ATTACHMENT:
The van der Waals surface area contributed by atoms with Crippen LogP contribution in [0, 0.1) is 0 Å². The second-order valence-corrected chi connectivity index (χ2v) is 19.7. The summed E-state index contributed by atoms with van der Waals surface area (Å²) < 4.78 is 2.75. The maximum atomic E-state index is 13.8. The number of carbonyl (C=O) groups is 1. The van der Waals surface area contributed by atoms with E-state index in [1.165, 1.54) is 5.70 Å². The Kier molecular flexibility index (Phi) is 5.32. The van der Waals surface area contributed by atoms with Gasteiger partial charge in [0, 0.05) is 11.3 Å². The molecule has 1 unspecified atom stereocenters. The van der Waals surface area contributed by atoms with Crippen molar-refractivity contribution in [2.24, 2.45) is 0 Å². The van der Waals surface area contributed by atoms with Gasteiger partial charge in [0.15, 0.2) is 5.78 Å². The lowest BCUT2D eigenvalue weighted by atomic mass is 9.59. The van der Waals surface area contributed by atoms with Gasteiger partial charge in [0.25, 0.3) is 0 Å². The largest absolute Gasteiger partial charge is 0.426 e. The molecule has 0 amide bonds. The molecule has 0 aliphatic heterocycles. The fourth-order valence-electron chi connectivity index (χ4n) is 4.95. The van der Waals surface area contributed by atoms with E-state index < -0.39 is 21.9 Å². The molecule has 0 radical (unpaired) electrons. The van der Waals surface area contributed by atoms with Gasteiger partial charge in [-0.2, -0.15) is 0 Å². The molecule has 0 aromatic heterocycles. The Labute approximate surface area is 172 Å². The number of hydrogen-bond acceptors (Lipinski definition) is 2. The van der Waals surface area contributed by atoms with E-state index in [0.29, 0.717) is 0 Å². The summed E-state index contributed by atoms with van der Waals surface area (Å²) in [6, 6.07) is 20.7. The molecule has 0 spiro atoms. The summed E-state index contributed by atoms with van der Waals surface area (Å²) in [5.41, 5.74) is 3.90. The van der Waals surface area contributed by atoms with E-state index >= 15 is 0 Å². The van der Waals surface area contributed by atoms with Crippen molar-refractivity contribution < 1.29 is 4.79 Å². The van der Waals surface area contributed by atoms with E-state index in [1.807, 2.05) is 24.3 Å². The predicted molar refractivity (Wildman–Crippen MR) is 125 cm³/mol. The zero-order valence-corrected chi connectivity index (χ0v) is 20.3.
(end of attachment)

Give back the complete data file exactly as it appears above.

The van der Waals surface area contributed by atoms with Crippen LogP contribution in [0, 0.1) is 0 Å². The second-order valence-corrected chi connectivity index (χ2v) is 19.7. The summed E-state index contributed by atoms with van der Waals surface area (Å²) < 4.78 is 2.75. The maximum atomic E-state index is 13.8. The number of carbonyl (C=O) groups is 1. The van der Waals surface area contributed by atoms with E-state index in [1.165, 1.54) is 5.70 Å². The Kier molecular flexibility index (Phi) is 5.32. The van der Waals surface area contributed by atoms with Gasteiger partial charge in [0, 0.05) is 11.3 Å². The molecule has 1 unspecified atom stereocenters. The van der Waals surface area contributed by atoms with Crippen molar-refractivity contribution in [2.24, 2.45) is 0 Å². The van der Waals surface area contributed by atoms with Gasteiger partial charge in [0.15, 0.2) is 5.78 Å². The lowest BCUT2D eigenvalue weighted by atomic mass is 9.59. The van der Waals surface area contributed by atoms with Gasteiger partial charge in [0.25, 0.3) is 0 Å². The largest absolute Gasteiger partial charge is 0.426 e. The molecule has 0 amide bonds. The molecule has 0 aliphatic heterocycles. The fourth-order valence-electron chi connectivity index (χ4n) is 4.95. The van der Waals surface area contributed by atoms with E-state index < -0.39 is 21.9 Å². The molecule has 0 radical (unpaired) electrons. The van der Waals surface area contributed by atoms with Gasteiger partial charge in [-0.2, -0.15) is 0 Å². The molecule has 0 aromatic heterocycles. The Labute approximate surface area is 172 Å². The number of hydrogen-bond acceptors (Lipinski definition) is 2. The van der Waals surface area contributed by atoms with E-state index in [0.29, 0.717) is 0 Å². The summed E-state index contributed by atoms with van der Waals surface area (Å²) in [6, 6.07) is 20.7. The molecule has 0 spiro atoms. The summed E-state index contributed by atoms with van der Waals surface area (Å²) in [5.41, 5.74) is 3.90. The van der Waals surface area contributed by atoms with E-state index >= 15 is 0 Å². The van der Waals surface area contributed by atoms with Crippen molar-refractivity contribution < 1.29 is 4.79 Å². The van der Waals surface area contributed by atoms with E-state index in [1.807, 2.05) is 24.3 Å². The predicted molar refractivity (Wildman–Crippen MR) is 125 cm³/mol. The zero-order valence-corrected chi connectivity index (χ0v) is 20.3.